The book details Sutter's tenure as chief engineer of the development of the 747 and elaborates on its design, manufacturing, testing, certification, and delivery to the world's airlines. The book also describes subsequent models of the 747 and the two major-derivative updates to the type, the 747-400 of 1989, and the 747-8.[11]
(08-31-2016, 09:51 AM)X_4AD_84 Wrote: [ -> ]Millies are starting to give some technical progress, and we X have certainly built lots of apps and infrastructure, however, it was really the Silents and GIs who gave us the true building blocks of the technological age.

It is worth remembering that Boomers gave little technological progress. Boomers have been more adept at concentrating  economic, political, and economic power in fewer hands to the detriment of all but those who did the concentrating. That will be significantly undone in the Crisis.

The oldest members of the Millennial Generation are entering their mid-30s, when the earliest achievers  start to get recognition.

We need remember that America during the GI childhood was primitive and hardscrabble in contrast to what we know now. The GIs did much to make America what it is, at least in material achievements. I predict that Millennial adults will subvert the nastiness of America that we now know, an economic order dedicated largely to the enrichment and pampering of elites at the expense of everyone else. X will create niches that the economic elites consider beneath themselves.
In the most charitable words that I can say of this monster....


Taha Subhi Falaha (Arabic: طه صبحي فلاحة‎‎; born 1977 – August 30, 2016), known as Abu Muhammad al-Adnani al-Shami (Arabic: أبو محمد العدناني‎‎), was the official spokesperson and a senior leader of the Islamic State of Iraq and the Levant (also called the Islamic State or ISIS).[5][6] He was described as the group's leader in Syria and the chief of its external operations. He was the second most senior leader of the Islamic State after its leader Abu Bakr al-Baghdadi.[3] Media reports in August 2016 suggested he was in charge of a special unit, known as the Emni, that was established by ISIL in 2014 with the double objective of internal policing and executing operations outside the ISIL territory.[7][8]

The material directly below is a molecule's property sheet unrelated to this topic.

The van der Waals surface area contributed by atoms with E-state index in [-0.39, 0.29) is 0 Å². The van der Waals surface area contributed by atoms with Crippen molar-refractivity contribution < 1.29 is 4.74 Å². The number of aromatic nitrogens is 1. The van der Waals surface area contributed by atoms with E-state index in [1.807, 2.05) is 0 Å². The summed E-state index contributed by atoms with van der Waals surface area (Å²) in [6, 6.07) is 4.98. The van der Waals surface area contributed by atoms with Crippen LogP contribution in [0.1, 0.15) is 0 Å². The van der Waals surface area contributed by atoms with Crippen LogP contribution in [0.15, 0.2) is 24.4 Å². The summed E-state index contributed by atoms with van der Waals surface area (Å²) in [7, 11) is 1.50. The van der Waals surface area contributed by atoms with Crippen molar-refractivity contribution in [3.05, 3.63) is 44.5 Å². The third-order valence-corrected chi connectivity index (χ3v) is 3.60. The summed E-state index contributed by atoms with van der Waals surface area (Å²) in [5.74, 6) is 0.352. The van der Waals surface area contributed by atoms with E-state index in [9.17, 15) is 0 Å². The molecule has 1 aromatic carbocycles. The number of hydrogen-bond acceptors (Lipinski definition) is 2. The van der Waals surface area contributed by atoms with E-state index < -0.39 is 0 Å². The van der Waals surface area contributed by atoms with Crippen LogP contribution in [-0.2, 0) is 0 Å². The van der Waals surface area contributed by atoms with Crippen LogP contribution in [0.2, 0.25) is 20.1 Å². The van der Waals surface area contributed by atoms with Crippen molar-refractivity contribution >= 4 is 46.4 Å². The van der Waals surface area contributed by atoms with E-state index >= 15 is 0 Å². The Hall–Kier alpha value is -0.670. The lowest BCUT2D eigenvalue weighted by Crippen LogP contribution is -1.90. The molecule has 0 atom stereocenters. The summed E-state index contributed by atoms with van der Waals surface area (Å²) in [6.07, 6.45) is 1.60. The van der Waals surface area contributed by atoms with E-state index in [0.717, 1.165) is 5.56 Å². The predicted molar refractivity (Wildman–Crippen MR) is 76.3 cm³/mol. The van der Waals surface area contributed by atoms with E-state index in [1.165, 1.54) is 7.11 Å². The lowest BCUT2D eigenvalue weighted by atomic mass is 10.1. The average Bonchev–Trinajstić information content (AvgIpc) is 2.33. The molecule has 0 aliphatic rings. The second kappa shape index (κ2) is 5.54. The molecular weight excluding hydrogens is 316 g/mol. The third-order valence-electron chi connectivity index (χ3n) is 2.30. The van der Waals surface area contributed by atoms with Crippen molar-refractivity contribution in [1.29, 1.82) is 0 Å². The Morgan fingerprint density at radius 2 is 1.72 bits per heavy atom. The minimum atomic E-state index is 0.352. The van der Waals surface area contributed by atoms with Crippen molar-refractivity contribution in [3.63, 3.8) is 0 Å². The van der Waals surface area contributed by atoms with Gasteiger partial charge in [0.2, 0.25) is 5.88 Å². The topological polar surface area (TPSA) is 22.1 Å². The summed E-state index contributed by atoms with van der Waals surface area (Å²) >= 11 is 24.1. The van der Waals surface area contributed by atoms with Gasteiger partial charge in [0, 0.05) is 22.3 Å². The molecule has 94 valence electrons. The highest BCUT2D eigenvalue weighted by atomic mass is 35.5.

On May 5, 2015, The
U.S. State Department Rewards for Justice Program announced a reward up to US$5 million for information leading to his capture.[2][9]

The United States killed Abu Muhammad al-Adnani in a Tuesday strike on a vehicle traveling in the Syrian town of al-Bab.[10]
On 31 August 2016, the Russian Federation claimed that Adnani had been killed in a Russian airstrike in the Aleppo province.[11][12] A day prior, an unnamed U.S. defense official said, "coalition forces conducted an airstrike in al Bab, Syria, targeting an ISIL senior leader" and were still trying to confirm whether he was killed.[13]. A U.S. defense official called the Russian claim to have killed al Adnani "preposterous" and "a joke" and said they stand by the statement made on August 30 that U.S. forces conducted the strike that targeted al-Adnani.[14][15]